[00:07:07] Christa Biegler, RD: right? I agree with you. I think it's the way you study them and then you're taught to practice them, right? You're taught to practice them one way. And I do see more, I believe, intermingling of this, but I think this is where with traditional education around counseling, I don't think somatics are always a part of it now.

[00:07:28] Christa Biegler, RD: I'm not speaking as a person who's trained in counseling. This is just my view of the people I know, but as I look through some of the menu items that psychotherapy practices now have, they seem much more expanded than they once did, which is what all of our professions should be doing is expanding to.

[00:07:48] Christa Biegler, RD: Encompass multiple modalities that support one another and feed into one another. And yours was a roundabout way. I made the assumption that you were educated in counseling first, you were following what felt good to you and what you knew. And you said something interesting.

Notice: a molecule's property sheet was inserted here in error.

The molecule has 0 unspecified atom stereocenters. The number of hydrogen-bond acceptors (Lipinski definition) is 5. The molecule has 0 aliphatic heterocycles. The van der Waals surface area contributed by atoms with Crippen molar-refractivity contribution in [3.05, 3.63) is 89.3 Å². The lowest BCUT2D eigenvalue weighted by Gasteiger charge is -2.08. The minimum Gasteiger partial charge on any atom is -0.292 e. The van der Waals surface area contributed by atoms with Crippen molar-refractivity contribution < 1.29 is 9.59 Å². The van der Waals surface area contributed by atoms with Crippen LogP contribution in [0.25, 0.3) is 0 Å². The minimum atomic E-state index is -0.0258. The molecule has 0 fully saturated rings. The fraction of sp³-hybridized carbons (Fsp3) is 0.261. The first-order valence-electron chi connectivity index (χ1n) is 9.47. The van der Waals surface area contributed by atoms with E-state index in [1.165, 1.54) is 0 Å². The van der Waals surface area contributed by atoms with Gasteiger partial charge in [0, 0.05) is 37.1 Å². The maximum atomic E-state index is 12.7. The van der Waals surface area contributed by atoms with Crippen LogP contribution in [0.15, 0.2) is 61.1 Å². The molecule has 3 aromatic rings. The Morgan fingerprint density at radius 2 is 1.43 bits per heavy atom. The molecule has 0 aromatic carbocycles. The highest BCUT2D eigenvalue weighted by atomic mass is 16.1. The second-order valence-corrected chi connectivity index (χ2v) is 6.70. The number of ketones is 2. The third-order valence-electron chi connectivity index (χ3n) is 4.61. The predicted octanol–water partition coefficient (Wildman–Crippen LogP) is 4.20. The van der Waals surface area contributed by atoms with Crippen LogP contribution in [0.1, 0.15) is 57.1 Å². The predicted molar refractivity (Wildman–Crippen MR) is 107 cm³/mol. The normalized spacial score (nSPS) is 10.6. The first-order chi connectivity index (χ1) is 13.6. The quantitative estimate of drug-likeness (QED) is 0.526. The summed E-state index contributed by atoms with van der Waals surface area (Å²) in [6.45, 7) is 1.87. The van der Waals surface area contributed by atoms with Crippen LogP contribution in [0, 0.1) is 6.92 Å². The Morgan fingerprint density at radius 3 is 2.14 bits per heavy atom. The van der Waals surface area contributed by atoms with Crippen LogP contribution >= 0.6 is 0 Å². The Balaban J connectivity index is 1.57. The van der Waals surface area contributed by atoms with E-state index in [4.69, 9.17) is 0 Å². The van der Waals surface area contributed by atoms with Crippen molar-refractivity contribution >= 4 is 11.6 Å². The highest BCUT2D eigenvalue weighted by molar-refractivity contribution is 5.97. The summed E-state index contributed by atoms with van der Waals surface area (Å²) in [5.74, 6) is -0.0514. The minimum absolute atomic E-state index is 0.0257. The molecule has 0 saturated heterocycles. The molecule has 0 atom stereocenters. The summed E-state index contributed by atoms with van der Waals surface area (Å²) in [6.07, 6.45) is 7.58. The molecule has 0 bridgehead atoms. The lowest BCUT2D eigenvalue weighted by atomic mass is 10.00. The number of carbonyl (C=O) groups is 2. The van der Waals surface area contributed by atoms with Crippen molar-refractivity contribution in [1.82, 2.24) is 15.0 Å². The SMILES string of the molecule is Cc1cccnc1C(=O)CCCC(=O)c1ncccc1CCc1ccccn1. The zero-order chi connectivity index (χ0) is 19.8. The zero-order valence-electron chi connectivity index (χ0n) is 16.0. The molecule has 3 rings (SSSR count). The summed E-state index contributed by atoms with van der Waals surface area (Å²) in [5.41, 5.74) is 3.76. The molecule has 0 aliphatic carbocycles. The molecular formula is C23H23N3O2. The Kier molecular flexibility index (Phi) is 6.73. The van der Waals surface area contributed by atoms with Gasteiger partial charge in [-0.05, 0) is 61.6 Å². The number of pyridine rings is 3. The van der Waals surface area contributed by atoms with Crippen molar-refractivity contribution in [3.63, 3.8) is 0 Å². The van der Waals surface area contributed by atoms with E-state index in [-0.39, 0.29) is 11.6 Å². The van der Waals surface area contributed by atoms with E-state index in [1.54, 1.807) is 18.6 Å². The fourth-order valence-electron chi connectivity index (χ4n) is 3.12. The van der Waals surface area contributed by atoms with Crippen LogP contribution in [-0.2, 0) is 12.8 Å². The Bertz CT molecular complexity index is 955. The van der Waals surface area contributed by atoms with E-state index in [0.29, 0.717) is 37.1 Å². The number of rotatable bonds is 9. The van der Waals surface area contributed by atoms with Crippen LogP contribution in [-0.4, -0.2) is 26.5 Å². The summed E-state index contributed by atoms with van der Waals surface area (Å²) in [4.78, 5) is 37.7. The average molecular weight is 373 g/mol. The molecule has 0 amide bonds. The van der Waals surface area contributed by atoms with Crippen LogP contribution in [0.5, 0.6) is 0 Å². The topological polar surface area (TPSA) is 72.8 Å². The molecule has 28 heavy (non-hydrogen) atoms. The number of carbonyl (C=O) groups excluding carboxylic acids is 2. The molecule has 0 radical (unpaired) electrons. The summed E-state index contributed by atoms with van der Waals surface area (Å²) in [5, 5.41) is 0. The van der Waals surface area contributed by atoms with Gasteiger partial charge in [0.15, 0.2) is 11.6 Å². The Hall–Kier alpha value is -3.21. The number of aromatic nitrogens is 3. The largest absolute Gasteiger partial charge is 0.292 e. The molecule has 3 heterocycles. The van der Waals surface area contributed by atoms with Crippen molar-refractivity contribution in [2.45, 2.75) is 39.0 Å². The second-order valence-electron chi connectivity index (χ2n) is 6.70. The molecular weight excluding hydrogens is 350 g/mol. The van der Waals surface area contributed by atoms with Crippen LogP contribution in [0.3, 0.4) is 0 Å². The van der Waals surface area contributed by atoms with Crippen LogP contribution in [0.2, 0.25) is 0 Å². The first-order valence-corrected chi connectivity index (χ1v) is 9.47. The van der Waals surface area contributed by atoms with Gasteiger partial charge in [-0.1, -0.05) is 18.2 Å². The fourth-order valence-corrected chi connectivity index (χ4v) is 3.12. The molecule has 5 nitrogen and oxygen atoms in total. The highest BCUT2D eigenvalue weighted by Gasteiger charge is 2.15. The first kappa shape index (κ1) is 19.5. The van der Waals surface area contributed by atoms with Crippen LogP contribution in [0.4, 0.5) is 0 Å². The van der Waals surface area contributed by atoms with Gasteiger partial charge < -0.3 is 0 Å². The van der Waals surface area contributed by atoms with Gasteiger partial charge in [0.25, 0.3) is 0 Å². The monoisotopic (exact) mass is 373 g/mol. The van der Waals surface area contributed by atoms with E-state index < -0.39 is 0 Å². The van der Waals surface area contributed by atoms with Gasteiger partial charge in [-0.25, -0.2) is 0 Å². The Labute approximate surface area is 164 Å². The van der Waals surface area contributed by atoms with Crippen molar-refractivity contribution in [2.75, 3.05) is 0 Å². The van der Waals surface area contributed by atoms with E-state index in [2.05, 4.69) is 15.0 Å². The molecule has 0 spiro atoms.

[00:08:07] Christa Biegler, RD: That you grew up one way, and then you went to school to try to change it from a very systematic systemic or political approach. And now I think you're probably making a difference in the world and for those that maybe you see mirroring or you understand the experiences that some of these people have had.

[00:08:30] Christa Biegler, RD: And You're approaching that in your work now is what I'm making an assumption. I'm piecing this together, like maybe that life comes full circle usually for most of us. so I'd love to hear a little bit about how some of your past informs how you got into attachment work.